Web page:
A look at the age structure of the population reveals that the Southern States like Goa, Tamil Nadu, and Kerala have a higher median age between the range of 29 to 31 years, due to early fertility transitions and will soon be ageing. The hinterland states such as Uttar Pradesh, Bihar, Jharkhand, and Rajasthan have a low median age between 20 and 22 years of age. Thus this northern belt will remain young with a rising working age population. This requires addressing skill challenges of access, equity, relevance and financing differently. Similarly, to address the mismatches between supply and demand it is necessary to harmonize the youth aspirations with industry demand and the training offered by training institutes. This points to the need for developing skill indicators to address the challenges of skilling across states.
What are Skill Development Indicators?
Skills and knowledge are driving forces of economic growth and social development for any country. Given that developing skills requires huge investments, it is necessary to have availability of real time data on what constraints skill development in a region/area/district/state; identification of sectors where skill development is most needed; how well the skills of individuals match those required in the labour market, and the outcomes of various interventions undertaken thus far.
The first such efforts to create Indicators for skill development has been made by the OECD that established the World Indicators of Skills for Employment (WISE) in close collaboration with the World Bank, ETF, ILO and UNESCO. The conceptual framework includes focus on contextual factors such as GDP, population, access to internet, employment in informal sector; factors affecting skill acquisition such as educational attainment, literacy rate, enrolment ratios, vocational programme, participation in apprentices and training; factors affecting skill requirement such as employment share by level of education, occupation, incidence of self-employment, skill use and outcomes in terms of growth in GDP, labour productivity, employment rate, earnings etc. The focus is on identifying skill gaps, changes in earnings and unemployment by education.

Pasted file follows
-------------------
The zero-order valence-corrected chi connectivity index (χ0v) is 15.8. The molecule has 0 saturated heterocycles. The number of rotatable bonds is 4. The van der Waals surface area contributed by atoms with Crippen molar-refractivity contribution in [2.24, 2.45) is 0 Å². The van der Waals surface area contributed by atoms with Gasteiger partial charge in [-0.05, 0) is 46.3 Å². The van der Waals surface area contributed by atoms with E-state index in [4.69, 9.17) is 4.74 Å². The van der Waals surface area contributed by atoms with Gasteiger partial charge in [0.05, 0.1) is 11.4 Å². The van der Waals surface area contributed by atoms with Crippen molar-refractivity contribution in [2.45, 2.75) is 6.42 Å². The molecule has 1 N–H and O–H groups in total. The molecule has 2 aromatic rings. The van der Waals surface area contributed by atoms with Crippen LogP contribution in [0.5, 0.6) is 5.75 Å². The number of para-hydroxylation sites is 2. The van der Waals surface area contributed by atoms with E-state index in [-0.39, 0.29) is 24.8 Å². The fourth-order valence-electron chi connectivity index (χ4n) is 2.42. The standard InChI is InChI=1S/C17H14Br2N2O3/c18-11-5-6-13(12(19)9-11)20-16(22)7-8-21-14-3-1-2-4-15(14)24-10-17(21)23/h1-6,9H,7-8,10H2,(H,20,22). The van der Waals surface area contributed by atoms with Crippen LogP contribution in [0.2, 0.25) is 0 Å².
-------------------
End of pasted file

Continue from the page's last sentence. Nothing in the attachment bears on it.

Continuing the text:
Adapting from this framework, an attempt has been made to develop indicators addressing various challenges in improving the efficiency of the Indian skill ecosystem in terms of matching skills across sectors/regions so that we can realize the potential of our youth power. The indicators would also help in measuring the outcomes of various interventions and to institutionalize a focus on improving outcomes (Access, Equity, Quality, Relevance and Finance) in India.